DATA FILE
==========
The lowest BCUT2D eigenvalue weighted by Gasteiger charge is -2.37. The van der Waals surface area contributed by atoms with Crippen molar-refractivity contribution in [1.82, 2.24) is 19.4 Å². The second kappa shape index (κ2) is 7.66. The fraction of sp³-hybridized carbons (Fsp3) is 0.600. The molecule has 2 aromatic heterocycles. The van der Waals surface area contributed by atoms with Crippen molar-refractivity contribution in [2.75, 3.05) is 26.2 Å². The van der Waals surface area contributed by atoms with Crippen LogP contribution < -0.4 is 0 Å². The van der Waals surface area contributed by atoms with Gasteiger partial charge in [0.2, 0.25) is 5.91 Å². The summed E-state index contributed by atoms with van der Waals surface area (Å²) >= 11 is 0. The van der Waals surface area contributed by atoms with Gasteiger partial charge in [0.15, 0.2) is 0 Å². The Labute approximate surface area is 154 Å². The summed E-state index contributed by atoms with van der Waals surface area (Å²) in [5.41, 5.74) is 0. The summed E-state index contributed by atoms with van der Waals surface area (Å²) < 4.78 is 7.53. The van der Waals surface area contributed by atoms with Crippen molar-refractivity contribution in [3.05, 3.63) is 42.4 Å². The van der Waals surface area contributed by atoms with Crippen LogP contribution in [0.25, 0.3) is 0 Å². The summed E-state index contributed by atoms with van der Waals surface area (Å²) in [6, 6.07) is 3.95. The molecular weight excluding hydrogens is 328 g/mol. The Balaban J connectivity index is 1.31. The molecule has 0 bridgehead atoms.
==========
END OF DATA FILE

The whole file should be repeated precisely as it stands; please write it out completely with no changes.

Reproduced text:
The lowest BCUT2D eigenvalue weighted by Gasteiger charge is -2.37. The van der Waals surface area contributed by atoms with Crippen molar-refractivity contribution in [1.82, 2.24) is 19.4 Å². The second kappa shape index (κ2) is 7.66. The fraction of sp³-hybridized carbons (Fsp3) is 0.600. The molecule has 2 aromatic heterocycles. The van der Waals surface area contributed by atoms with Crippen molar-refractivity contribution in [2.75, 3.05) is 26.2 Å². The van der Waals surface area contributed by atoms with Crippen LogP contribution < -0.4 is 0 Å². The van der Waals surface area contributed by atoms with Gasteiger partial charge in [0.2, 0.25) is 5.91 Å². The summed E-state index contributed by atoms with van der Waals surface area (Å²) >= 11 is 0. The van der Waals surface area contributed by atoms with Gasteiger partial charge in [0.15, 0.2) is 0 Å². The Labute approximate surface area is 154 Å². The summed E-state index contributed by atoms with van der Waals surface area (Å²) in [5.41, 5.74) is 0. The summed E-state index contributed by atoms with van der Waals surface area (Å²) < 4.78 is 7.53. The van der Waals surface area contributed by atoms with Crippen molar-refractivity contribution in [3.05, 3.63) is 42.4 Å². The van der Waals surface area contributed by atoms with Crippen LogP contribution in [0.25, 0.3) is 0 Å². The summed E-state index contributed by atoms with van der Waals surface area (Å²) in [6, 6.07) is 3.95. The molecular weight excluding hydrogens is 328 g/mol. The Balaban J connectivity index is 1.31. The molecule has 0 bridgehead atoms.